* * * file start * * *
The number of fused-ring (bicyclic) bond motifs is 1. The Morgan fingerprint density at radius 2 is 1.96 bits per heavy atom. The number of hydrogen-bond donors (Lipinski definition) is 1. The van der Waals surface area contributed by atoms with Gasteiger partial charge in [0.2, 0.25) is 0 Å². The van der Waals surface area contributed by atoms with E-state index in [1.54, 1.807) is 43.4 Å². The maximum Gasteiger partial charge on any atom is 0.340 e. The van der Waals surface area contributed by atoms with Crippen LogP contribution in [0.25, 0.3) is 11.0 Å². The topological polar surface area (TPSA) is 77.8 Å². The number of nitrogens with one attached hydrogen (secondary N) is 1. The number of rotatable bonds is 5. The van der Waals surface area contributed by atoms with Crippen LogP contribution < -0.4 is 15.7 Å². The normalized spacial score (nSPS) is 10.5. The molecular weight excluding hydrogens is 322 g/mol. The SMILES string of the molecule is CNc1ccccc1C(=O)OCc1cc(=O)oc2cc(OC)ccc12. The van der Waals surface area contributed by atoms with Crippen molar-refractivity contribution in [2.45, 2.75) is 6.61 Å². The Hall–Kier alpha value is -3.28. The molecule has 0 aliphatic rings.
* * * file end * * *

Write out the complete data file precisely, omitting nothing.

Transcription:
The number of fused-ring (bicyclic) bond motifs is 1. The Morgan fingerprint density at radius 2 is 1.96 bits per heavy atom. The number of hydrogen-bond donors (Lipinski definition) is 1. The van der Waals surface area contributed by atoms with Gasteiger partial charge in [0.2, 0.25) is 0 Å². The van der Waals surface area contributed by atoms with E-state index in [1.54, 1.807) is 43.4 Å². The maximum Gasteiger partial charge on any atom is 0.340 e. The van der Waals surface area contributed by atoms with Crippen LogP contribution in [0.25, 0.3) is 11.0 Å². The topological polar surface area (TPSA) is 77.8 Å². The number of nitrogens with one attached hydrogen (secondary N) is 1. The number of rotatable bonds is 5. The van der Waals surface area contributed by atoms with Crippen LogP contribution < -0.4 is 15.7 Å². The normalized spacial score (nSPS) is 10.5. The molecular weight excluding hydrogens is 322 g/mol. The SMILES string of the molecule is CNc1ccccc1C(=O)OCc1cc(=O)oc2cc(OC)ccc12. The van der Waals surface area contributed by atoms with Crippen molar-refractivity contribution in [2.45, 2.75) is 6.61 Å². The Hall–Kier alpha value is -3.28. The molecule has 0 aliphatic rings.